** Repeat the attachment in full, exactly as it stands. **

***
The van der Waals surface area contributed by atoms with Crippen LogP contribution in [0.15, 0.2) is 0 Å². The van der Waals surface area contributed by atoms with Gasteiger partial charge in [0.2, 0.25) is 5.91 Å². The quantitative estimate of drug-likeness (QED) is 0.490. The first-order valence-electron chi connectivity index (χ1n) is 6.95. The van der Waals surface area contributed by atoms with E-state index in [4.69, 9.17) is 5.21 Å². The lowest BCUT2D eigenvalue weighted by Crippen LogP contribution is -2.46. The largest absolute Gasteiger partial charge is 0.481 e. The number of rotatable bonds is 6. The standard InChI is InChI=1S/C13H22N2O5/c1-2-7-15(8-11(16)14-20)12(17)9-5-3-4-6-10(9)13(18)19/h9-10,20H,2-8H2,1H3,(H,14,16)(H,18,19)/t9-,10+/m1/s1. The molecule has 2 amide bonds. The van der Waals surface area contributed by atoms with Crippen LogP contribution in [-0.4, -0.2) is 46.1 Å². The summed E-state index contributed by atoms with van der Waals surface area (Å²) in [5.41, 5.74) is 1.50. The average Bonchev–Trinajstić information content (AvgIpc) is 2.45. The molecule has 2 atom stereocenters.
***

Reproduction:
The van der Waals surface area contributed by atoms with Crippen LogP contribution in [0.15, 0.2) is 0 Å². The van der Waals surface area contributed by atoms with Gasteiger partial charge in [0.2, 0.25) is 5.91 Å². The quantitative estimate of drug-likeness (QED) is 0.490. The first-order valence-electron chi connectivity index (χ1n) is 6.95. The van der Waals surface area contributed by atoms with E-state index in [4.69, 9.17) is 5.21 Å². The lowest BCUT2D eigenvalue weighted by Crippen LogP contribution is -2.46. The largest absolute Gasteiger partial charge is 0.481 e. The number of rotatable bonds is 6. The standard InChI is InChI=1S/C13H22N2O5/c1-2-7-15(8-11(16)14-20)12(17)9-5-3-4-6-10(9)13(18)19/h9-10,20H,2-8H2,1H3,(H,14,16)(H,18,19)/t9-,10+/m1/s1. The molecule has 2 amide bonds. The van der Waals surface area contributed by atoms with Crippen LogP contribution in [-0.4, -0.2) is 46.1 Å². The summed E-state index contributed by atoms with van der Waals surface area (Å²) in [5.41, 5.74) is 1.50. The average Bonchev–Trinajstić information content (AvgIpc) is 2.45. The molecule has 2 atom stereocenters.